Czech Theater Commemorates 30 years Since The Velvet Revolution With Václav Havel’s Vaněk Plays
Photo credit: Czech Theater. Prepared by Aaron Collier.
Brno, Nov 4 (BD) – Thirty years ago on November 17, 1989, thousands of students marched through Prague to protest against the Communist government. This was the start of the Velvet Revolution, a mostly peaceful end to years of authoritarian rule that resulted in the dissident playwright Václav Havel being elected the president of a free country.
We can now experience the fruits of that revolution in the cosmopolitan city that Brno has become, but what was life like before the revolution? How did people deal with oppression? How did they balance a need for intellectual freedom with a desire for material freedom? What caused people to work together with the government and what problems did such decisions cause them?
Czech Theater will explore these questions through their performances of Havel’s Vaněk Plays. This series of four plays written by Havel and translated into English by Jan Novák centers around the character of Ferdinand Vaněk, something like an alter ego for Havel.
These plays represent the first appearance of Vaněk. Although they were banned in Czechoslovakia, their samizdat distribution would go on to inspire other plays about him by playwrights from around the world, including in the US and UK, as it was this everyman who really solidified Havel’s standing abroad. This international reputation served Havel well when he became the face of the dissident movement and then of Czechoslovakia as its president.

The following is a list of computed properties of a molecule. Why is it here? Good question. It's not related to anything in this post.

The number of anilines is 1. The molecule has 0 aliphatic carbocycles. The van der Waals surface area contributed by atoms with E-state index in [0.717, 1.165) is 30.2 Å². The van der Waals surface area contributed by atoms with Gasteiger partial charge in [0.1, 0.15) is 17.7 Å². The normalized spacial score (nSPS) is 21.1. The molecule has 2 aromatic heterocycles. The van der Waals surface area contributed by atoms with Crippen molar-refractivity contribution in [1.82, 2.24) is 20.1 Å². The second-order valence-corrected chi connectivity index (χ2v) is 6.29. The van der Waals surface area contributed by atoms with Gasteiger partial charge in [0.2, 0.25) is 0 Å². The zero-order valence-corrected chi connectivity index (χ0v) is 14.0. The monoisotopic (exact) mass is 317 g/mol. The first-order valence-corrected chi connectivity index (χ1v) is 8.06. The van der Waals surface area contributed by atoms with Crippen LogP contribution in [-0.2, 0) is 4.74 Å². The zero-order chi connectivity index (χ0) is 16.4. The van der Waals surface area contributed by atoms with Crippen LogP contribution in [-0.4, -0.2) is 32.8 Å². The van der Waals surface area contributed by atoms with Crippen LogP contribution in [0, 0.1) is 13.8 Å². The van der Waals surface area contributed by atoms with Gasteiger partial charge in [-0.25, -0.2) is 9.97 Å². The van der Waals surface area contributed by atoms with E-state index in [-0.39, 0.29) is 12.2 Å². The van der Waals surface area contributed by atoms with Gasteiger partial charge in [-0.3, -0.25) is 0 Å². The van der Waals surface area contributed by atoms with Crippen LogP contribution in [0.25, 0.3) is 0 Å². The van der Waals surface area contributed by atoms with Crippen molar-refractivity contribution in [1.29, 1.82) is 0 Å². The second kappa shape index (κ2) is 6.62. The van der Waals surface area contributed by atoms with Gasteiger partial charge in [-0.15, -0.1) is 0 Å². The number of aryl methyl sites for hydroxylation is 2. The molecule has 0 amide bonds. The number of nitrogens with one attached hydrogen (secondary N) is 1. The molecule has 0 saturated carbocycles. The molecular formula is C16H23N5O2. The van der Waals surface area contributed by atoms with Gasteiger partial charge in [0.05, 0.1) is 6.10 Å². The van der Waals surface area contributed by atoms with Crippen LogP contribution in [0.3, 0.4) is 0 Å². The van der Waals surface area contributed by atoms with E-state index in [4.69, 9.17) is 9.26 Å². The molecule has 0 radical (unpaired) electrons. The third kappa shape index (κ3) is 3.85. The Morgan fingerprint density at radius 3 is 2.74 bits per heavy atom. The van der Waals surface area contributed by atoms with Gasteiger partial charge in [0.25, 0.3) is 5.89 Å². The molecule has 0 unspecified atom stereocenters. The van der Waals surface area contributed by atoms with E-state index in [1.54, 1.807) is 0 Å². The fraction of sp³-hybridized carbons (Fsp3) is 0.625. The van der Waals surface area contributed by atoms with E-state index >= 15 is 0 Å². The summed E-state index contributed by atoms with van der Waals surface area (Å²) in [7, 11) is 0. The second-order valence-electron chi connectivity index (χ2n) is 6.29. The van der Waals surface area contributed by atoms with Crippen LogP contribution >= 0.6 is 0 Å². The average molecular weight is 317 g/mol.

Performances will be held at Music Lab, Opletalova 1, at 6 pm on November 8 and at 7 pm on November 9, 10, 16, and 17, with the final performance falling on the anniversary of the start of the Velvet Revolution. Tickets are available here.
This will be the second series in the second season of Czech Theater, a multicultural amateur community theater presenting Czech plays in English. The group’s mission is to make Czech theater culture accessible to people who don’t understand Czech and show Czech people a different perspective of their culture than they are used to, helping to bridge gaps between cultures. The theater’s Facebook page features updates about current and future performances and fun facts about Czech theater.
This community theater group is all amateurs, each contributing their own skills. Its actors do everything from designing the scenes to creating props.
Contact email@example.com to learn more about the group and how you can be a part.
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